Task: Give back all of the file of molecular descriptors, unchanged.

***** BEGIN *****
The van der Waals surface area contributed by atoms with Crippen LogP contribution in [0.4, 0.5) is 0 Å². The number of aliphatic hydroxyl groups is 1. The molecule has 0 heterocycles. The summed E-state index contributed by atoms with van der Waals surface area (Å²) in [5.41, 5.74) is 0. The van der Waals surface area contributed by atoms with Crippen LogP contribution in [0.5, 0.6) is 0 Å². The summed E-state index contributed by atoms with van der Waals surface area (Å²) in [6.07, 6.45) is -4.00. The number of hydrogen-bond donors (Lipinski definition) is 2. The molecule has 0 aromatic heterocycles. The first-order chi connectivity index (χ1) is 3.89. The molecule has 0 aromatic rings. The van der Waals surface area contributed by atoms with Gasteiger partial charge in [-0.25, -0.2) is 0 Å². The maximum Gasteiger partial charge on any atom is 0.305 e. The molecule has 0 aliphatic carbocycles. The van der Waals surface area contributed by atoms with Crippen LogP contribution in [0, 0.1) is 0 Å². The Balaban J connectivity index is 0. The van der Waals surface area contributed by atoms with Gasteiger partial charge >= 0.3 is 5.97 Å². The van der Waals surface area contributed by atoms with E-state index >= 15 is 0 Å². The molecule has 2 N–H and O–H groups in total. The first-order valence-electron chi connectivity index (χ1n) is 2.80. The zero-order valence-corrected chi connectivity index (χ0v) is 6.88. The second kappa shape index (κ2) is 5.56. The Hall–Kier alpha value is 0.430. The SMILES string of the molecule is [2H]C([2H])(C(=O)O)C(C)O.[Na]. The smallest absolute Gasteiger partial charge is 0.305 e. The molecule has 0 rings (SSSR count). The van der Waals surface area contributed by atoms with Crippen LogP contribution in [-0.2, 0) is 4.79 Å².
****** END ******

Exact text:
The van der Waals surface area contributed by atoms with Crippen LogP contribution in [0.4, 0.5) is 0 Å². The number of aliphatic hydroxyl groups is 1. The molecule has 0 heterocycles. The summed E-state index contributed by atoms with van der Waals surface area (Å²) in [5.41, 5.74) is 0. The van der Waals surface area contributed by atoms with Crippen LogP contribution in [0.5, 0.6) is 0 Å². The summed E-state index contributed by atoms with van der Waals surface area (Å²) in [6.07, 6.45) is -4.00. The number of hydrogen-bond donors (Lipinski definition) is 2. The molecule has 0 aromatic heterocycles. The first-order chi connectivity index (χ1) is 3.89. The molecule has 0 aromatic rings. The van der Waals surface area contributed by atoms with Gasteiger partial charge in [-0.25, -0.2) is 0 Å². The maximum Gasteiger partial charge on any atom is 0.305 e. The molecule has 0 aliphatic carbocycles. The van der Waals surface area contributed by atoms with Crippen LogP contribution in [0, 0.1) is 0 Å². The Balaban J connectivity index is 0. The van der Waals surface area contributed by atoms with Gasteiger partial charge >= 0.3 is 5.97 Å². The van der Waals surface area contributed by atoms with E-state index >= 15 is 0 Å². The molecule has 2 N–H and O–H groups in total. The first-order valence-electron chi connectivity index (χ1n) is 2.80. The zero-order valence-corrected chi connectivity index (χ0v) is 6.88. The second kappa shape index (κ2) is 5.56. The Hall–Kier alpha value is 0.430. The SMILES string of the molecule is [2H]C([2H])(C(=O)O)C(C)O.[Na]. The smallest absolute Gasteiger partial charge is 0.305 e. The molecule has 0 rings (SSSR count). The van der Waals surface area contributed by atoms with Crippen LogP contribution in [-0.2, 0) is 4.79 Å².